Notre Dame professor tackles myth of Christian martyrdom
By Liz Goodwin | The Lookout
Candida Moss, a professor of early Christianity at the University of Notre Dame and a practicing Catholic, wants to shatter what she calls the myth of martyrdom in the Christian faith.
Sunday school tales of early Christians being rounded up at their secret catacomb meetings and thrown to the lions by evil Romans are mere fairy tales, Moss writes in a new book. In fact, in the first 250 years of Christianity, Romans mostly regarded the religions practitioners as meddlesome members of a superstitious cult.
The government actively persecuted Christians for only about 10 years, Moss suggests, and even then intermittently. And, she says, many of the best known early stories of brave Christian martyrs were entirely fabricated.
The controversial thesis, laid out in "The Myth of Persecution: How Early Christians Invented a Story of Martyrdom," has earned her a lot of hate mail and a few sidelong looks from fellow faculty members. But Moss maintains that the Roman Catholic Church and historians have known for centuries that most early Christian martyr stories were exaggerated or invented.
A small group of priest scholars in the 17th century began sifting through the myths, discrediting not only embellished stories about saints (including that St. George slew a dragon) but also tossing out popular stories about early Christian martyrs.
Historians, including Moss, say only a handful of martyrdom stories from the first 300 years of Christianitywhich includes the reign of the cruel, Christian-loathing Neroare verifiable. (Saint Perpetua of Carthage, pictured in the stained glass window above, is one of the six famous early Christian martyrs Moss believes was actually killed for her faith.)
Moss contends that when Christians were executed, it was often not because of their religious beliefs but because they wouldnt follow Roman rules. Many laws that led to early Christians execution were not specifically targeted at themsuch as a law requiring all Roman citizens to engage in a public sacrifice to the godsbut their refusal to observe those laws and other mores of Roman society led to their deaths.
Moss calls early Christians rude, subversive and disrespectful, noting that they refused to swear oaths, join the military or participate in any other part of Roman society.
Moss can at times seem clinical when attempting to distinguish between true and systematic persecution of Christians for their faith and intermittent violence against them for refusing to conform.
"If persecution is to be defined as hostility toward a group because of its religious beliefs, then surely it is important that the Romans intended to target Christians, she writes. Otherwise this is prosecution, not persecution."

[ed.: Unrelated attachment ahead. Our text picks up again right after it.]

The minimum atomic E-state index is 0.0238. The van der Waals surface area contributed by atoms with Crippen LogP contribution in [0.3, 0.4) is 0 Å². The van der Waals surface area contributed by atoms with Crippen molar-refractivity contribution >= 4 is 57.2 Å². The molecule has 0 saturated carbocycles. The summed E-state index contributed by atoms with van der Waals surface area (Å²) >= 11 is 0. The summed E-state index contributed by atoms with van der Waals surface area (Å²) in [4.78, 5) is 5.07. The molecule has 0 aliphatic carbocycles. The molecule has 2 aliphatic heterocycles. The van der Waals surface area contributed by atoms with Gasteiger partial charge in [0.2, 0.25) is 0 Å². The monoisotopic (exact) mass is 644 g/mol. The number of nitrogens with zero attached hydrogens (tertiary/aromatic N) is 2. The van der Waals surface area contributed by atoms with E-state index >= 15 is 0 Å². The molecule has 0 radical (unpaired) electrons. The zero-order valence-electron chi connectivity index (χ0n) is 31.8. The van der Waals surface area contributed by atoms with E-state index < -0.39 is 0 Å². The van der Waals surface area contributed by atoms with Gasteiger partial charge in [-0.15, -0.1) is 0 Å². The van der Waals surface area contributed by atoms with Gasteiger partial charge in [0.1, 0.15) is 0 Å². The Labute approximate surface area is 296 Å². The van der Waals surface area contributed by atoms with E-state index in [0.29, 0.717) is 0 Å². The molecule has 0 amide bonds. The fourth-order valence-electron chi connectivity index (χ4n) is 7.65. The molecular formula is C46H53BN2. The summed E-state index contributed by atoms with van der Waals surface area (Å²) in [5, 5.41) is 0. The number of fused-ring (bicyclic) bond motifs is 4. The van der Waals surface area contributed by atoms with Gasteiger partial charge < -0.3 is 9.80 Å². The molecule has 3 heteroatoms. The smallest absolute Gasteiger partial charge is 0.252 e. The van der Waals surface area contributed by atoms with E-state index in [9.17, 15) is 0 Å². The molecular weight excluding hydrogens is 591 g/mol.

With true government persecution, victims have no room to negotiate when trying to convince the government to stop targeting them, Moss said. But when the governments laws inadvertently lead to the persecution of Christians, there remains room for dialogue and debate over changing those laws.
The reason I make the distinction is in the case of people seeking you out, torturing you just because youre Christianwhich did happen for a few yearsin that situation, you cant negotiate, she said. You have no opportunity to resist or to fight back. In a situation where theres sort of disagreements
theres room for debate.
Moss pointed to the new U.S. health care laws requirement that insurance companies cover contraception as an example of a law that inadvertently targeted Christians but was interpreted as a direct attack on the faith.
Much like the Emperor Diocletians edict that all Romans make a sacrifice to the gods (which Moss describes as being like a mandatory pledge of allegiance), the contraceptive mandate was not designed to target or single out Christians, she says. (Christians and others who refused to make the sacrifice in the fourth century were slaughtered. Christian organizations that do not want to provide contraception under the 21st century law will be fined.)
Notre Dame is one dozens of religiously affiliated universities that sued over the birth control mandate, saying providing its employees and students with health insurance that covered contraceptives would violate the universitys religious freedom.
Some in the religious community framed the contraceptive mandate as a deliberate persecution of Christians, rather than as bad policy, Moss says, in a way thats made it difficult for them to negotiate.
Labeling it persecution is saying, Were under attack, were persecuted. The other side has no reason to do this and we have to fight. We shouldnt have to negotiate or compromise, she said.
Moss says she is personally against her universitys decision to sue over the mandate.
I think that the University of Notre Dame does not control how I spend my salary, therefore controlling what kinds of health care people have access to is maybe something we should not be trying to do, she said. I think Catholic institutions should trust their employees not to use contraception.
Moss said the early Christian persecution complex influences the present-day political debate in America. The cable news hobbyhorse that theres a deliberate War on Christmas in America is one example of a modern day martyrdom myth, she said.
Read the whole article at: news.yahoo.com
Also tune into Red Ice Radio:
Joseph Atwill, Fritz Heede & Nijole Sparkis - Hour 1 - The Roman Conspiracy to Invent Jesus
Santos Bonacci - Hour 1 - The Holy Science
Joseph Atwill - Hour 1 - Caesars Messiah, The Roman Conspiracy to Invent Jesus
Acharya S - Hour 1 - The Christ Conspiracy
Kenneth Humphreys - Jesus Never Existed, Judaism & Christianity
Leo Rutherford - Religion, The Greatest Fraud Ever Sold
Dennis Price - The Missing Years of Jesus
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